"I turn to the wall and sleep."
Translation:Befordulok és alszom.
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Is there necessarily a wall in the Hungarian sentence? E.g., if the bed is in the middle of the room, can one still "befordul"?
Perhaps "I turn over and sleep". Or "I roll over and go back to sleep" is close to being a set phrase, describing when one wakes up in the middle of the night, but decides not to get up, just to roll over and go back to sleep :-).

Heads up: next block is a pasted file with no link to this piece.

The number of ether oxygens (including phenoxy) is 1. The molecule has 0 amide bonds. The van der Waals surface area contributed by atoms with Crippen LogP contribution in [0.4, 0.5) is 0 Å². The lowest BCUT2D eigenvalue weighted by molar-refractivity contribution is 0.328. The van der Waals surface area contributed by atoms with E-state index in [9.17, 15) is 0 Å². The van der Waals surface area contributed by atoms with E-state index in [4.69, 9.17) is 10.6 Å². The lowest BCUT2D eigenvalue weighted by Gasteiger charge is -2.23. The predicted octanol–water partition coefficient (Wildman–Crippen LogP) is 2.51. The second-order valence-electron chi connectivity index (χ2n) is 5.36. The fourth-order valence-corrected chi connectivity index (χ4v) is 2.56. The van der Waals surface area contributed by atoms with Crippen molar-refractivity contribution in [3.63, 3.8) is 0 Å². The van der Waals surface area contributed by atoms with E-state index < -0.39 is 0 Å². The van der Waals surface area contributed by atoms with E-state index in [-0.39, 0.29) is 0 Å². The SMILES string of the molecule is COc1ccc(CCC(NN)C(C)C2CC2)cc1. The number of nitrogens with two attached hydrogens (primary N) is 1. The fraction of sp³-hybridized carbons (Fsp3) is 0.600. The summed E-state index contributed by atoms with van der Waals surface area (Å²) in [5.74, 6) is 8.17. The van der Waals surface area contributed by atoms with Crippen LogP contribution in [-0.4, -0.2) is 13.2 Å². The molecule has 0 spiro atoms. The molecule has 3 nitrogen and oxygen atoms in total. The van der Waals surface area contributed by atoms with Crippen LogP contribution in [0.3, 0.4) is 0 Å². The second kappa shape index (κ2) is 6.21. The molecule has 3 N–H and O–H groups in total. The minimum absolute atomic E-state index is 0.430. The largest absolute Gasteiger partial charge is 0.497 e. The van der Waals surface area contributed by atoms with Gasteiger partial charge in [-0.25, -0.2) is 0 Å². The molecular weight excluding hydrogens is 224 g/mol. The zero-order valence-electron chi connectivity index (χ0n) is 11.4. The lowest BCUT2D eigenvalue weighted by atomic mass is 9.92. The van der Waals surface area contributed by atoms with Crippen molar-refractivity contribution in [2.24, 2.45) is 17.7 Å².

Note that you can "turn in" in English -- that just means go to bed, though.
Just "fordulok" is just "I am turning".
"Befordulok" gives an extra nuance of a complete action and, also, as you see, the wall is not even mentioned in the Hungarian sentence. It is kind of understood. "Befordulok" carries a sort of determination to fall asleep very soon.
You could also say "A fal felé fordulok és alszom." - I turn toward the wall and go to sleep.